Shortly after Walter Scott’s death, a North Charleston police officer told his wife that he had shot somebody and later talked with a supervisor about the adrenaline rush.
The supervisor also informed Patrolman 1st Class Michael Slager that state agents probably would not ask him any questions about the April 4 shooting until he got a few days of rest, according to the conversations captured on the officer’s in-car camera within a half-hour of the gunfire.
Investigators from the State Law Enforcement Division later arrested Slager on a murder charge after a bystander’s video showed him firing eight times at Scott, 50, who was running away.
SLED spokesman Thom Berry said agents interviewed Slager three days later on April 7, the day the video was made public and the officer was jailed. Berry would not say if they had a chance earlier to talk with the officer, though SLED’s chief has said that agents were troubled by what they saw at the scene.
Local defense attorneys who represent officers involved in shootings have said that they prefer to have their clients submit to a drug test but not give any statements to SLED. Instead, they contend that the time off helps them better remember what happened.
“Each case has to be approached separately,” Berry said. “Each case in each scenario is unique. We work according to what we find when we get to the scene.”
The dash footage does not show Slager, but it contains audio from the officer’s body-worn microphone that’s linked to the camera. About 23 minutes after the gunfire, Slager answers a ringing cellphone.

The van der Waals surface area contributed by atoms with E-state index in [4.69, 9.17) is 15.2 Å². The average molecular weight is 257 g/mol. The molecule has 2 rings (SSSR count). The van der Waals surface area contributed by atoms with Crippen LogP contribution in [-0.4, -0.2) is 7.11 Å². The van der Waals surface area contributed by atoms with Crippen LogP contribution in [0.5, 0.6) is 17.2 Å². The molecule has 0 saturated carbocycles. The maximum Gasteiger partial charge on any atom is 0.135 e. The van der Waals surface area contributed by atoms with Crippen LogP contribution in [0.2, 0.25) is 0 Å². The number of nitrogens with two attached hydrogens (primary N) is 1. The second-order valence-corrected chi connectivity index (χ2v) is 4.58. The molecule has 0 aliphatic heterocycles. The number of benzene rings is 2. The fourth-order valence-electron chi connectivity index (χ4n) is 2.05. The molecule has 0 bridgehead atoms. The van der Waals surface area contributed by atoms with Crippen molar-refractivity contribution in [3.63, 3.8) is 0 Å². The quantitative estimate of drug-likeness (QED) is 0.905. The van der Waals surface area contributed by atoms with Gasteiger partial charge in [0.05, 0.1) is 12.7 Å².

“Everything’s OK, OK?” he assures the caller. “I just shot somebody.”
Much of the conversation is unintelligible in the recording, but near the end, Slager tells the caller something that would later be repeated in a police statement and an account provided through his attorney at the time.
“He grabbed my Taser, yeah,” Slager says. “I’m fine.”
Less than a minute after he hangs up, Slager says to a supervisor that he had “just told (his) wife” about the shooting.
“What happens next?” the officer asks.
The supervisor explains that Slager would be taken to North Charleston Police Department headquarters so he could take off his uniform. His clothes would be considered evidence. He also would hand over his pistol.
But the process would be quick, the supervisor says.
Agents from SLED, which typically investigates officer-involved shootings in South Carolina, would give Slager a couple of days before asking him any questions, the supervisor adds.
“By the time you get home, it will probably be a good idea to jot down your thoughts (on) what happened,” the supervisor says. “The adrenaline gets pumping and stuff.”
“It’s pumping,” Slager says, laughing.
“Oh, yeah,” the supervisor says. “Oh, yeah.”
Slager had pulled over Scott’s Mercedes-Benz for a broken brake light at 9:33 a.m. that day. During the traffic stop, Scott, who had an active arrest warrant for failing to pay child support, jumped out of the Mercedes and ran.
The two soon got into a confrontation. Slager later said he “felt threatened” during the encounter because Scott grabbed his Taser, so he fired at Scott with his .45-caliber Glock.
But the bystander’s video shows Scott breaking free from a struggle with the officer, running and being shot five times from behind around 9:38 a.m.
During his conversation with his supervisor on the dash video, which started around 10:03 a.m., Slager ponders why the man had run.
“Whatever,” he says.
Reach Andrew Knapp at 937-5414 or twitter.com/offlede.